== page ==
Mazal Tov! We just celebrated a Jewish life-cycle event this week with our son, Zalman's, 3rd birthday and ceremonial first haircut. First things first... You gotta see his fantastic video performance (and the before/after pic)!
His theme in the video is comparing his growth to that of a sapling turning into a tree... Here is another reflection on the topic.
A grown tree is so strong, that almost nothing can manipulate its direction anymore. Contrast that to a young sapling, or even a young tree. One can easily sway it from its path. Actually, most young trees, if just left alone, will naturally grow in the wrong direction, based on the soil and wind, etc.
So we simply put two strong pieces of wood on either side of the tree, and hold it tight. These posts do not sway. They are strong and stable and they enable the young tree to grow tall and straight. Later, its branches will grow. Sometimes they grow wildly! The responsible curator must thoughtfully prune the tree to keep it healthy and viable.
“Man is like the tree of the field.” All humans, but especially young children (and young adults, too…), are vulnerable to thousands of external stimuli which influence their lives. I believe it is the parents’ responsibility to be strong and stable guideposts, to sturdily hold their child as he/she grows. Later in life, a parent should not hesitate to ‘prune’ their children’s interest and involvement when they identify negative behaviors and activities.
It takes inner strength and courage to be a good parent. The children entrusted in our care are often pulling strongly away from our values to follow the current societal trends. Parents must hold strong, and not hide behind a lack of courage to assert our values and instill a love and commitment to Jewish life! Soon, they will grow "tall, strong and straight, with branches many, and a shadow great," having a positive impact on the world around them, bearing 'fruit' and good deeds for the rest of their lives.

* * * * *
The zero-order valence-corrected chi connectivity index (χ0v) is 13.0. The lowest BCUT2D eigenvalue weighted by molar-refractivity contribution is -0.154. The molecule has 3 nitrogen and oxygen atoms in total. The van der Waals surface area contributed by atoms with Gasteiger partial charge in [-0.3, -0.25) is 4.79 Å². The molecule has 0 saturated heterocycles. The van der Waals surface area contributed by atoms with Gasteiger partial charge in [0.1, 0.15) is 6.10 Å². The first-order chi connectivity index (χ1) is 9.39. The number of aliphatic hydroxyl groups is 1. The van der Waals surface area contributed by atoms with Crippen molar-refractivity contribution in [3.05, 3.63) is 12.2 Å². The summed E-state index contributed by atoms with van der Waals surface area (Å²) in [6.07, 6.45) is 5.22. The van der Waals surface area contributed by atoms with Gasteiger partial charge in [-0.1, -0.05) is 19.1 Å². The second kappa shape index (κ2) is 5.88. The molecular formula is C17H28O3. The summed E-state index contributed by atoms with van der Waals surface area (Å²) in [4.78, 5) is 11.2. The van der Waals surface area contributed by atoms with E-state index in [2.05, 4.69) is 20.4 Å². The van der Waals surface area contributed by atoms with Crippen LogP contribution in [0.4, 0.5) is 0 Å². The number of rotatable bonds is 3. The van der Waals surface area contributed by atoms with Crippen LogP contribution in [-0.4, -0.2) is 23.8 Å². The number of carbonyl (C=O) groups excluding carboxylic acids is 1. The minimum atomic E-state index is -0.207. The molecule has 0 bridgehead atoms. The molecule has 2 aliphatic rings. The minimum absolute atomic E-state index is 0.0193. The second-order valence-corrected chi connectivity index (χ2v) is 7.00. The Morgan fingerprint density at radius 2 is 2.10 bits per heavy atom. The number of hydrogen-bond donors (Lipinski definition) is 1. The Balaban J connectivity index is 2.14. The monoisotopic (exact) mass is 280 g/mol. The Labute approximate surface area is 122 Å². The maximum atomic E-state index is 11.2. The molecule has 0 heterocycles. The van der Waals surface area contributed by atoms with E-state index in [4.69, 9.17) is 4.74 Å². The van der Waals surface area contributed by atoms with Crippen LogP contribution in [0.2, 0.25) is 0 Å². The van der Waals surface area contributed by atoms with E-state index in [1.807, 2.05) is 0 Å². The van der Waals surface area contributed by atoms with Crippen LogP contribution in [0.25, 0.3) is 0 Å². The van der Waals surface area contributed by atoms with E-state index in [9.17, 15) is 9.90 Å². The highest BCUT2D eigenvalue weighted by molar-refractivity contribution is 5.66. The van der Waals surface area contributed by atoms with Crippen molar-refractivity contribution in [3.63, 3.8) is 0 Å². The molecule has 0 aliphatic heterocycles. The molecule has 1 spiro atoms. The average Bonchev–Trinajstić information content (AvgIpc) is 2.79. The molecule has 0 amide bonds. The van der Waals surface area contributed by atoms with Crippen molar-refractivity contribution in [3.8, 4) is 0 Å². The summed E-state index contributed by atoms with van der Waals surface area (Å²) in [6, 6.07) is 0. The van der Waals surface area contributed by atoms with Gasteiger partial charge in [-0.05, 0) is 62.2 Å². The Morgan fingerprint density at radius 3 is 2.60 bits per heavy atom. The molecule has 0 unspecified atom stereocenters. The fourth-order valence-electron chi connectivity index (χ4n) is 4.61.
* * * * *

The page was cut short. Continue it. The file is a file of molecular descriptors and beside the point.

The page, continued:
Shabbat Shalom! Can't wait to see everyone again for Shabbat dinner tonight at 7:00 PM.
Rabbi Mendy and Sara Alevsky
Shabbat at Chabad: Friday, 2/20 - 7:00 PM at Chabad. For directions and a map click here.
Freshman Fondue: Sunday, 2/22 - Delicious and chocolaty fun for Jewish freshmen. Click here to join us.
We are posting the following by request of a Jewish grad student at Harvard:
You are invited to participate in an online study on the relationship between memory and distraction provided by the Psychology Department at Harvard University. Participation is anonymous, will take less than 20 minutes, and you will have the chance to win one of two $50 gift certificates. Please click on the following link to participate or to learn more about the study: